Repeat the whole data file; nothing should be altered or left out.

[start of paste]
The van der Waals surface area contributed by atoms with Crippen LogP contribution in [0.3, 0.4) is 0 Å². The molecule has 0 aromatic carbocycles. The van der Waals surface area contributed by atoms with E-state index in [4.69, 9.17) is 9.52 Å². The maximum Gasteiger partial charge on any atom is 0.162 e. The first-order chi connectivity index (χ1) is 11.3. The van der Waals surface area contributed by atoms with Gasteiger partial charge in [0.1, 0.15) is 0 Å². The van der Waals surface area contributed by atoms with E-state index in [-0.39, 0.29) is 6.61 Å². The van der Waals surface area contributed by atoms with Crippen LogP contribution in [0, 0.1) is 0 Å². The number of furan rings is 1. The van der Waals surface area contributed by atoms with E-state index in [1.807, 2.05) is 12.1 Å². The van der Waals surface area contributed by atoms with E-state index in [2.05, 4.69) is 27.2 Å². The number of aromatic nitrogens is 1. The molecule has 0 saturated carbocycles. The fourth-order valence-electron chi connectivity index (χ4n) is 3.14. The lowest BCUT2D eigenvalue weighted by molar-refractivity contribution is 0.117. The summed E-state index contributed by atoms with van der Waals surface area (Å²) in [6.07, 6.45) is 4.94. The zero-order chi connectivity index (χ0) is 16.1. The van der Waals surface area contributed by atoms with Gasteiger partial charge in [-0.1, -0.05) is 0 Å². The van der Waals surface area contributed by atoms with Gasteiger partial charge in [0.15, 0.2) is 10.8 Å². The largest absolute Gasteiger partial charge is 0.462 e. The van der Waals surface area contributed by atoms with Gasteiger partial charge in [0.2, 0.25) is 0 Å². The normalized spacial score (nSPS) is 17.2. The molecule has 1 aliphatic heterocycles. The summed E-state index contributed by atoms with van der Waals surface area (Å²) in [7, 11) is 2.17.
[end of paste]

The van der Waals surface area contributed by atoms with Crippen LogP contribution in [0.3, 0.4) is 0 Å². The molecule has 0 aromatic carbocycles. The van der Waals surface area contributed by atoms with E-state index in [4.69, 9.17) is 9.52 Å². The maximum Gasteiger partial charge on any atom is 0.162 e. The first-order chi connectivity index (χ1) is 11.3. The van der Waals surface area contributed by atoms with Gasteiger partial charge in [0.1, 0.15) is 0 Å². The van der Waals surface area contributed by atoms with E-state index in [-0.39, 0.29) is 6.61 Å². The van der Waals surface area contributed by atoms with Crippen LogP contribution in [0, 0.1) is 0 Å². The number of furan rings is 1. The van der Waals surface area contributed by atoms with E-state index in [1.807, 2.05) is 12.1 Å². The van der Waals surface area contributed by atoms with E-state index in [2.05, 4.69) is 27.2 Å². The number of aromatic nitrogens is 1. The molecule has 0 saturated carbocycles. The fourth-order valence-electron chi connectivity index (χ4n) is 3.14. The lowest BCUT2D eigenvalue weighted by molar-refractivity contribution is 0.117. The summed E-state index contributed by atoms with van der Waals surface area (Å²) in [6.07, 6.45) is 4.94. The zero-order chi connectivity index (χ0) is 16.1. The van der Waals surface area contributed by atoms with Gasteiger partial charge in [-0.1, -0.05) is 0 Å². The van der Waals surface area contributed by atoms with Gasteiger partial charge in [0.15, 0.2) is 10.8 Å². The largest absolute Gasteiger partial charge is 0.462 e. The van der Waals surface area contributed by atoms with Gasteiger partial charge in [0.2, 0.25) is 0 Å². The normalized spacial score (nSPS) is 17.2. The molecule has 1 aliphatic heterocycles. The summed E-state index contributed by atoms with van der Waals surface area (Å²) in [7, 11) is 2.17.